Why You Need to Check Your Eggs If You Live in One of These 9 States
A few days ago, the U.S. Food & Drug Administration published an announcement about the largest food recall this country’s seen since 2010. Over 200 million eggs have been recalled due to concerns about salmonella poisoning.
So far, 22 people have become ill from the strain Salmonella Braenderup, a less common form of salmonella. Indiana-based Rose Acre Farms issued the voluntary recall after federal officials traced the source of the infections to the company’s Hyde, North Carolina facility. This location produces more than 2 million eggs a day which are distributed throughout the East Coast.
Eggs sold directly to consumers and restaurants in New Jersey, New York, Colorado, Florida, North Carolina, South Carolina, Pennsylvania, Virginia and West Virginia should be checked for plant number P-1065. Additionally, there is a printed “Julian” date range on the side of the carton of 011 to 102.
Here are the brand names the eggs have been sold under:
- Coburn Farms
- Country Daybreak
- Crystal Farms
- Food Lion
- Great Value
- Sunshine Farms
- Waffle House
As you can see from this list, the eggs have been served at Waffle House and sold at major retailers like Walmart and Food Lion. You can either destroy them or take them back to where you purchased them for a refund.
Symptoms of a salmonella infection include fever, diarrhea, vomiting, and abdominal cramps, which typically appear within 24 to 72 hours of exposure. The illness tends to last up to seven days, and most people recover on their own. Severe cases require hospitalization.
The CDC reported that there have been six hospitalizations and no deaths from this outbreak, but especially vulnerable populations include young children, the elderly, and those with compromised immune systems.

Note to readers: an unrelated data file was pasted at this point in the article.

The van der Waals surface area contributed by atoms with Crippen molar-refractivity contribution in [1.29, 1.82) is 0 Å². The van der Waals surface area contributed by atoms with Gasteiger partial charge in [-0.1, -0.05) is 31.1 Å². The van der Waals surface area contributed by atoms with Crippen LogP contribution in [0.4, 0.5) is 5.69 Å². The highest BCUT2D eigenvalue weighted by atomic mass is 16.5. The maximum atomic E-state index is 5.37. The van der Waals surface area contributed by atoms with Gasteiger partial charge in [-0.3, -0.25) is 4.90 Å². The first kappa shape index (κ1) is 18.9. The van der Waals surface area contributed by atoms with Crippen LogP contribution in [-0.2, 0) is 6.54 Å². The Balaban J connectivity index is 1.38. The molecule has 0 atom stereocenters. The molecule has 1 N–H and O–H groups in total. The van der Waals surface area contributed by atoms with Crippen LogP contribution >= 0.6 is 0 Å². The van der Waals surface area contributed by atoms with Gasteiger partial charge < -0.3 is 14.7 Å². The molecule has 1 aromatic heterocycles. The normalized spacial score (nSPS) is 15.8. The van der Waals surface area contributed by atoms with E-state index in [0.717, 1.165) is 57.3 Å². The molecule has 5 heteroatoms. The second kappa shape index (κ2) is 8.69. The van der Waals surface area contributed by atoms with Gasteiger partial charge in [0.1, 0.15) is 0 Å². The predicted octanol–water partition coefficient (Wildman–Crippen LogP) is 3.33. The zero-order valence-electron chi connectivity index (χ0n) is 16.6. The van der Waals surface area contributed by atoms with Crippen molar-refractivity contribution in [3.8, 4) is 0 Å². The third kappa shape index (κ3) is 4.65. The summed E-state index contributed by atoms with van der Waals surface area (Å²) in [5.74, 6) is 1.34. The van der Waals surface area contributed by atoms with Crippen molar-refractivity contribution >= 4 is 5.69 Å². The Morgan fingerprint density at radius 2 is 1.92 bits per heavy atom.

Complications from salmonella occur when the bacterial infection has spread from the intestines to the bloodstream and other parts of the body. If you suspect you’ve been exposed to salmonella, seek medical attention immediately.
Although Salmonella Braenderup is a rare strain, this isn’t the first time it’s been linked to food recalls and major illnesses. In 2014, peanut and nut butters were recalled by the nSpired Natural Foods company for potential contamination. And in 2012, mangoes and mango-containing products sold in the Pacific northwest were recalled due to an outbreak.
According to the CDC, if you purchased any of these eggs, you should dispose of them in a sealed bag and then disinfect your refrigerator. Use warm soapy water on the shelves or drawers where they may have been stored. Currently, they still consider this outbreak to be an open and active investigation.
For the full list of brand names and locations of where these eggs were sold, click here. Though you can’t see salmonella visibly, when shopping for eggs, check for any visible cracks, dirt, or dents, as bacteria can enter via any of those routes.
To be on the safe side, egg experts suggest washing the shells of your eggs before cracking them or using pasteurized, liquid eggs if you want to be extra cautious. These days, salmonella can live on the inner or outer part of an egg because it can be harbored in a chicken’s ovaries. Be vigilant!
Are you affected by this food recall? Have you ever been hit with salmonella poisoning? What are your food safety practices?